Supreme Court to Rule Again on Abortion: A Primer on FDA v. Alliance for Hippocratic Medicine

Here’s what you need to know ahead of the Supreme Court’s oral argument in FDA v. Alliance for Hippocratic Medicine on March 26.

Why was the FDA sued?

A group of anti-abortion activists and organizations sued the U.S. Food and Drug Administration (FDA) over its approval of mifepristone, one of two medications most commonly used in medication abortion in the United States. This case was purposely filed in the Amarillo division of the Northern District of Texas, a single-judge division where the cases are automatically assigned to Judge Matthew Kacsmaryk. The Leadership Conference opposed the nomination of Judge Kacsmaryk because of his extreme record of attacking the rights of LGBTQ+ people and people’s access to reproductive health care.

The plaintiffs asked the court to order the FDA to rescind its approval of mifepristone from more than 20 years ago in order to remove it from the market and limit access to medication abortion. The plaintiffs were emboldened by the Dobbs ruling and have asked the court to further curtail reproductive rights.

What is medication abortion?

Medication abortion, also referred to as the “abortion pill,” is the common name for the use of two different medicines to end a pregnancy: mifepristone and misoprostol. Mifepristone, the drug anti-abortion activists are attacking, was first approved by the FDA more than 20 years ago, and it has since been used by more than 5 million people in the United States for abortion and miscarriage care. Medication abortion has an extremely high safety and efficacy record when provided in various settings, including remotely and at a health center, and is the most common method of abortion in the country.

Why is access to medication abortion important?

Medication abortion helps people make their own private medical decisions based on the type of care that is right for their circumstances. Medication abortion can be easier to access, particularly for patients in communities already facing obstacles to care. Although procedural abortions are also a safe and effective way to end a pregnancy, medication abortion allows patients to have an abortion in private, at a place where they are comfortable, and with the support of their immediate network.

A decision limiting access to mifepristone would disproportionately burden communities who already experience barriers in access to health care, including Black, Indigenous, and other people of color, people with low incomes, LGBTQ+ people, young people, immigrants, people with disabilities, people living in rural areas, and people living at the intersection of these identities.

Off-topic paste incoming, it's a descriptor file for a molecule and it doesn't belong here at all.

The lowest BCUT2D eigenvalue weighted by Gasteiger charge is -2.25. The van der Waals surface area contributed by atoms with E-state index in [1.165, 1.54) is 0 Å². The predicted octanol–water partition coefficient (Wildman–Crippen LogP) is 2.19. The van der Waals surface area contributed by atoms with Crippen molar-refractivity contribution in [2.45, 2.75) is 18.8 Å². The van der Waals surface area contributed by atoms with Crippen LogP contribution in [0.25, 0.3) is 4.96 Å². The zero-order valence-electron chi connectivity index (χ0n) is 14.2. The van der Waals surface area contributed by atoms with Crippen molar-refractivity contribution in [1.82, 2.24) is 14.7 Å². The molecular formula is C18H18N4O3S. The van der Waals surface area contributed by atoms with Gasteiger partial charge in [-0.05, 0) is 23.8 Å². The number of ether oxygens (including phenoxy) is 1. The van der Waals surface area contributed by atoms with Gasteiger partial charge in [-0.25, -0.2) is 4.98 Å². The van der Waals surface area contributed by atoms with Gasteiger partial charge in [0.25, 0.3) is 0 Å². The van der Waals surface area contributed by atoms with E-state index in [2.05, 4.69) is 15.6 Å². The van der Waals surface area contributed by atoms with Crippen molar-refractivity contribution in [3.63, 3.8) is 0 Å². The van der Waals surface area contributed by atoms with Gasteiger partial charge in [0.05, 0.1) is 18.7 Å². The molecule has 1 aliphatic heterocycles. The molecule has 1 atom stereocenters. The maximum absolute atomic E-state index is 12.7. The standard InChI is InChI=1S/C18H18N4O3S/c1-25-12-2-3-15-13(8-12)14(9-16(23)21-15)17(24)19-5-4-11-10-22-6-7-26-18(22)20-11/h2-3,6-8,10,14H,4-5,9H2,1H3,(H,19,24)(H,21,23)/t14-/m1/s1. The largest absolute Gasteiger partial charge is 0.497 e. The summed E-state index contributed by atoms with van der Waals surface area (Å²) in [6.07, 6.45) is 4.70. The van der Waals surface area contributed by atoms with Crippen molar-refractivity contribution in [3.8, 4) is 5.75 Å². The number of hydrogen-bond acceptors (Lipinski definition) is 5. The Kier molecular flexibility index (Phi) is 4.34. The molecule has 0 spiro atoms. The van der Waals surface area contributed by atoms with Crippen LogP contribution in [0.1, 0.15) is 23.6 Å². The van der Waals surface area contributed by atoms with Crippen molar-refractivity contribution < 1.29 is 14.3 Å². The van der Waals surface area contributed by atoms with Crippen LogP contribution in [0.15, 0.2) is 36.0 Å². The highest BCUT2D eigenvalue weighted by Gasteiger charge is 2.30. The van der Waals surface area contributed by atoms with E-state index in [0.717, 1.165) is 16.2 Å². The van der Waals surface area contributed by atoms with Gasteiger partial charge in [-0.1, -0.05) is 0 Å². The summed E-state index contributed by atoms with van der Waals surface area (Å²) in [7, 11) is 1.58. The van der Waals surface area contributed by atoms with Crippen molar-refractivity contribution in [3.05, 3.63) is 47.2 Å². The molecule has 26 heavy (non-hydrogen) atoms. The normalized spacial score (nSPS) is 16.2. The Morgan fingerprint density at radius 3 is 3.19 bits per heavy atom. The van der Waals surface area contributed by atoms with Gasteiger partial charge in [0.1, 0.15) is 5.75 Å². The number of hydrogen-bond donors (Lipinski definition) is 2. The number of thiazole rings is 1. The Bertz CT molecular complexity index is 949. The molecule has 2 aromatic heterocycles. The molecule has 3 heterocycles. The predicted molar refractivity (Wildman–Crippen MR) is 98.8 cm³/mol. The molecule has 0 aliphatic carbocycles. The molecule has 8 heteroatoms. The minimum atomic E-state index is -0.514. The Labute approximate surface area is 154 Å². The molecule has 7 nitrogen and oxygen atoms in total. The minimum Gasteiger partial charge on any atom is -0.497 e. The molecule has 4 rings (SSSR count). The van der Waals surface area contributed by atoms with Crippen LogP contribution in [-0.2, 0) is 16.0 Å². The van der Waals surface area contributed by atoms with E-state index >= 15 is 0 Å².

What have the courts said so far?

Extremist judges, including Judge Matthew Kacsmaryk on the district court in Texas and Judge Cory Wilson and Judge James Ho on the Fifth Circuit, have sided with the plaintiffs to reinstate various burdensome and medically unnecessary restrictions on access to mifepristone. The Supreme Court granted a stay, requested by the FDA, allowing mifepristone’s FDA approval to remain unchanged as it proceeds through the Supreme Court, and agreed to hear the case.

What will happen in the Supreme Court?

Oral arguments will take place on March 26, and we expect a decision by the end of this term (likely in June). The Supreme Court will consider whether or not to uphold the lower courts’ rulings reinstating burdensome and medically unnecessary restrictions on the drug. Its ruling would apply regardless of whether you live in a state where abortion is legal. It’s important to note that right now, access to and approval of mifepristone remains unchanged.

What happens if the Supreme Court rules against the FDA?

If the lower court’s ruling were to take effect, it would exacerbate the current reproductive health care crisis by making it substantially more difficult, or even impossible, for people to access medication abortion. And the implications of a decision revoking the FDA’s approval of mifepristone would go beyond access to medication abortion. It would threaten the FDA’s authority over the medication approval process more broadly and could have far-reaching consequences for patients’ access to other FDA-approved medications.

What is The Leadership Conference’s take on the case?

We believe access to abortion and reproductive health care is a civil rights issue. We joined a “friend of the court” brief in support of the FDA’s approval of mifepristone. We argued that the Supreme Court should reverse the lower court’s judgment and protect access to mifepristone. Restricting access to mifepristone would be a huge blow to abortion access across the country, and in particular for the communities our coalition represents, leading to worse health outcomes for people of color and other groups who have historically faced discrimination in our health care system.